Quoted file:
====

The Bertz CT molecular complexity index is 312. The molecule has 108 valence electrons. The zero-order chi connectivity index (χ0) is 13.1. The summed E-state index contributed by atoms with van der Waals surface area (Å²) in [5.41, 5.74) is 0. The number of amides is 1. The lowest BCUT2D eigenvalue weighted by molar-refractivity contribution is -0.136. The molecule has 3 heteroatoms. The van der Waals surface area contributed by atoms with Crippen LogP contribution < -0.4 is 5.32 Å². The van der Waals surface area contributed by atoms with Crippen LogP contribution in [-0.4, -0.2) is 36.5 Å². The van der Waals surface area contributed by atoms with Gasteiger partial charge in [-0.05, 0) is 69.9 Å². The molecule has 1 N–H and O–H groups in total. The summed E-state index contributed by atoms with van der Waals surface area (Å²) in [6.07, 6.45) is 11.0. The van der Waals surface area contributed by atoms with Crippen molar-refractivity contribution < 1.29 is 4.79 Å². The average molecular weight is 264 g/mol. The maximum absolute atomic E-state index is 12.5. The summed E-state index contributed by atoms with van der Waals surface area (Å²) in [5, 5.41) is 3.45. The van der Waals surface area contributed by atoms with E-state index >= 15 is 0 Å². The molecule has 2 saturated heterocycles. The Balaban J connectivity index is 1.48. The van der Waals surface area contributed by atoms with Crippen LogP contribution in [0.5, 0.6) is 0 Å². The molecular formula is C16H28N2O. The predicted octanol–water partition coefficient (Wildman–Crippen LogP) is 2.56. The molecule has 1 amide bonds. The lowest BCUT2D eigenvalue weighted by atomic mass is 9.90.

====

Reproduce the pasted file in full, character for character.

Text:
The Bertz CT molecular complexity index is 312. The molecule has 108 valence electrons. The zero-order chi connectivity index (χ0) is 13.1. The summed E-state index contributed by atoms with van der Waals surface area (Å²) in [5.41, 5.74) is 0. The number of amides is 1. The lowest BCUT2D eigenvalue weighted by molar-refractivity contribution is -0.136. The molecule has 3 heteroatoms. The van der Waals surface area contributed by atoms with Crippen LogP contribution < -0.4 is 5.32 Å². The van der Waals surface area contributed by atoms with Crippen LogP contribution in [-0.4, -0.2) is 36.5 Å². The van der Waals surface area contributed by atoms with Gasteiger partial charge in [-0.05, 0) is 69.9 Å². The molecule has 1 N–H and O–H groups in total. The summed E-state index contributed by atoms with van der Waals surface area (Å²) in [6.07, 6.45) is 11.0. The van der Waals surface area contributed by atoms with Crippen molar-refractivity contribution < 1.29 is 4.79 Å². The average molecular weight is 264 g/mol. The maximum absolute atomic E-state index is 12.5. The summed E-state index contributed by atoms with van der Waals surface area (Å²) in [5, 5.41) is 3.45. The van der Waals surface area contributed by atoms with E-state index >= 15 is 0 Å². The molecule has 2 saturated heterocycles. The Balaban J connectivity index is 1.48. The van der Waals surface area contributed by atoms with Crippen LogP contribution in [0.5, 0.6) is 0 Å². The molecular formula is C16H28N2O. The predicted octanol–water partition coefficient (Wildman–Crippen LogP) is 2.56. The molecule has 1 amide bonds. The lowest BCUT2D eigenvalue weighted by atomic mass is 9.90.